Huawei Technologies Co. plans to overhaul its global software systems in response to growing fears in Europe that the Chinese company’s wireless equipment is vulnerable to snooping and hacking, according to people familiar with the matter.
Huawei will offer to spend at least $2 billion to transform the way it engineers software, instead of merely applying one-off changes and workarounds in response to specific demands from companies and governments, said the people, who asked not to be identified because the discussions are private. That work will continue until all security concerns are assuaged, they said.
Western governments are growing increasingly concerned that Huawei’s systems could be used as a Trojan horse by Chinese intelligence. The Shenzhen-based company suffered a further blow when Chief Financial Officer Wanzhou Meng, the daughter of Huawei founder Ren Zhengfei, was arrested in Canada on Dec. 1 following allegations it had violated sanctions against Iran, amid a wider tussle on trade between the U.S. and China.
The pledge comes at a critical moment for Huawei’s ambitions in Europe, its second-biggest market outside of Asia. European phone companies are getting ready to order tens of billions of euros worth of equipment for fifth-generation wireless networks and Huawei has spent more than a decade positioning itself to win much of that work.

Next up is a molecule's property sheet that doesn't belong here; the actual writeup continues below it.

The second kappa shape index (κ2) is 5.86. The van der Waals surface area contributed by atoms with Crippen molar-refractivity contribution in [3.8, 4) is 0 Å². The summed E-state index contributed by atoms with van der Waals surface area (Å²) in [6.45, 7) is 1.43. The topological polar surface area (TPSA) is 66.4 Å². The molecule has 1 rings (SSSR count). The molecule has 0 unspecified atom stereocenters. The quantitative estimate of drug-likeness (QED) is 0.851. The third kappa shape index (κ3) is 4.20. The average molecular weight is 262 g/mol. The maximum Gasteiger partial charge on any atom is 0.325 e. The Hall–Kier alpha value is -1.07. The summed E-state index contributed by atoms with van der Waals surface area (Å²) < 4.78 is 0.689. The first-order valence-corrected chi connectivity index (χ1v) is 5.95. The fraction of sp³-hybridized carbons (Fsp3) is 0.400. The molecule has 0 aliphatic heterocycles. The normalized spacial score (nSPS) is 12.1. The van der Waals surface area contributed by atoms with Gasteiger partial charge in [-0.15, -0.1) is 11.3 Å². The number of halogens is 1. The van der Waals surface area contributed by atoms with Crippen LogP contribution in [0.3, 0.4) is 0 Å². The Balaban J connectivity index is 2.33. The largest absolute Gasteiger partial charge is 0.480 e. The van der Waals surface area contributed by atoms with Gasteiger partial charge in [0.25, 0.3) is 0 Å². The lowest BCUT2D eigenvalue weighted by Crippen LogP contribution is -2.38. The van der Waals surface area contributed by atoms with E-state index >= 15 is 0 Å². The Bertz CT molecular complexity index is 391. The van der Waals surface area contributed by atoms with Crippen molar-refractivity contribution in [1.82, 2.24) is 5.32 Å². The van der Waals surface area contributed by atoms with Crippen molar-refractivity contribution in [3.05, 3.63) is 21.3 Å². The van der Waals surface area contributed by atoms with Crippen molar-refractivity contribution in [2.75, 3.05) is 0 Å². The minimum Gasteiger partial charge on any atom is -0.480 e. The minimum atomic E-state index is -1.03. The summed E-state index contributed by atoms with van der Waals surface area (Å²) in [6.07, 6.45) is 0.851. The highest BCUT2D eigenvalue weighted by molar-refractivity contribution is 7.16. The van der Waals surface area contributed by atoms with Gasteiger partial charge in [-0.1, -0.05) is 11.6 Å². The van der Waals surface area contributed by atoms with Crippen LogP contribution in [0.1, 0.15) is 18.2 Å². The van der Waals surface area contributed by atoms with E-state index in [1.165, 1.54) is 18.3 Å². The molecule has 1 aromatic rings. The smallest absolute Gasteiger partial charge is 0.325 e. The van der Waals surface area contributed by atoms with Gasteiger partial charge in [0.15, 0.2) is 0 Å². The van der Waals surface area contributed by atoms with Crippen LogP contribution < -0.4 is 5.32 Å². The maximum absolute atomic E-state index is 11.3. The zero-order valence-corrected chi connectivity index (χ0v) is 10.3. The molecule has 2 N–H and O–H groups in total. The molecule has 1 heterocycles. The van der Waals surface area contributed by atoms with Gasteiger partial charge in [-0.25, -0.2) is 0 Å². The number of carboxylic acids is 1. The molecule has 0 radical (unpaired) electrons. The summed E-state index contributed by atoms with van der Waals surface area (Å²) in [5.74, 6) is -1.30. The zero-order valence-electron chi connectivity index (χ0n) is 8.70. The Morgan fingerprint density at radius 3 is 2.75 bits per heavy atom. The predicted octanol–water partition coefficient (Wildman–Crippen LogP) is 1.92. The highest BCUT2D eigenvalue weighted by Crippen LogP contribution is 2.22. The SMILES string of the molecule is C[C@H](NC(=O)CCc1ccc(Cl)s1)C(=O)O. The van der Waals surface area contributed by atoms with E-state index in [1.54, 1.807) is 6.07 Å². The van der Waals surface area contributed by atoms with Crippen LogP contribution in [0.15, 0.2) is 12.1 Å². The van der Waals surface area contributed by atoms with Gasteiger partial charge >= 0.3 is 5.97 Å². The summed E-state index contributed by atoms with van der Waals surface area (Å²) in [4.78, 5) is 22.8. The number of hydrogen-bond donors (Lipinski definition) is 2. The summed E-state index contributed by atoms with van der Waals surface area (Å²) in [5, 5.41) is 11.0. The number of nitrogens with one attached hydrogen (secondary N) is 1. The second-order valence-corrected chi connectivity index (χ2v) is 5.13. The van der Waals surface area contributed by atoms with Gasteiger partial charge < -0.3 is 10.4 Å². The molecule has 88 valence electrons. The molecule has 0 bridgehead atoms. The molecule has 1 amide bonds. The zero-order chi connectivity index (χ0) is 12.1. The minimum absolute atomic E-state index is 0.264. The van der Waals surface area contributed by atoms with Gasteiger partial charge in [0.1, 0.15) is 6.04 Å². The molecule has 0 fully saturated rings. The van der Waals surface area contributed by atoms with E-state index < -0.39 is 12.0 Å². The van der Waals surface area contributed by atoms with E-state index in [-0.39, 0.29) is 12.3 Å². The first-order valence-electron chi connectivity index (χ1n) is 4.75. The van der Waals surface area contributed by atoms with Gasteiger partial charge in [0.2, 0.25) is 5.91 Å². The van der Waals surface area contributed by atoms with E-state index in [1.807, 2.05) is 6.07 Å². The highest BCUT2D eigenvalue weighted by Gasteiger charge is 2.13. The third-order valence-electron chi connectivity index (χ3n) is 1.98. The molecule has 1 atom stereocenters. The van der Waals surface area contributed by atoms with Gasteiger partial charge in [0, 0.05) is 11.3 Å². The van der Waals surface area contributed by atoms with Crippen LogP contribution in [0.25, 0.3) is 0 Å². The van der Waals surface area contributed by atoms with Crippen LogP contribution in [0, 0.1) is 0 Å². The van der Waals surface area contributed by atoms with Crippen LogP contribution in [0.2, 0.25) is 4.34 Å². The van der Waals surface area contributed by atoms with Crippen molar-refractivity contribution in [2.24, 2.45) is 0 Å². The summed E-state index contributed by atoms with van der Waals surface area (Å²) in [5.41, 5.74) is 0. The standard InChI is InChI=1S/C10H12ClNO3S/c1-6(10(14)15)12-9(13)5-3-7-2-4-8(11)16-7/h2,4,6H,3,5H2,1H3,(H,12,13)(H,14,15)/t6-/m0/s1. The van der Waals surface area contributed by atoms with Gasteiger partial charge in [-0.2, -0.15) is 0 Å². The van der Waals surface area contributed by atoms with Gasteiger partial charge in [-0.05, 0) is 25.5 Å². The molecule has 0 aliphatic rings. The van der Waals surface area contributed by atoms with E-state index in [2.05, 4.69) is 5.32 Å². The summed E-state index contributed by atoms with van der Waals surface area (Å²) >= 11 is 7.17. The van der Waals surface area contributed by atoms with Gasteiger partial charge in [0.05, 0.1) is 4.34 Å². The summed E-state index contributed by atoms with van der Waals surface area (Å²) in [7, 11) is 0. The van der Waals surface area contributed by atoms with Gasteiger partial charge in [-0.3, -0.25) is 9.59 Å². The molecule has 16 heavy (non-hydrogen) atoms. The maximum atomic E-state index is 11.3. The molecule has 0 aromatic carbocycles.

Company officials will present the details of the software revamp to the British government’s National Cyber Security Centre in coming days before it presents it to the public, said one of the people.
Huawei declined to comment. The company has always maintained that it’s independent and doesn’t give the government access to its equipment.
The measures would move beyond smaller-scale fixes it has made in response to a critical July report by a body tasked with overseeing the security of Huawei equipment that’s staffed by intelligence officials and industry representatives.
The National Cyber Security Centre flagged two main concerns about Huawei’s software engineering. The first is to do with how its source code can cause systems to behave in different ways in different environments. The second is to do with the management of third-party components which “was not subject to sufficient control.” Sixty percent of U.K. citizens’ home routers ultimately connect to Huawei-made kit, the agency said in emailed comments.
In a sign of how tenuous Huawei’s position in the U.K. has become, the head of foreign intelligence agency MI6 said on Monday the government needs to decide whether Huawei should be banned from the country’s 5G networks.
In the last four months it has received bans on 5G from the U.K.’s intelligence-sharing allies Australia and New Zealand, led by a campaign from the U.S., where it is also banned.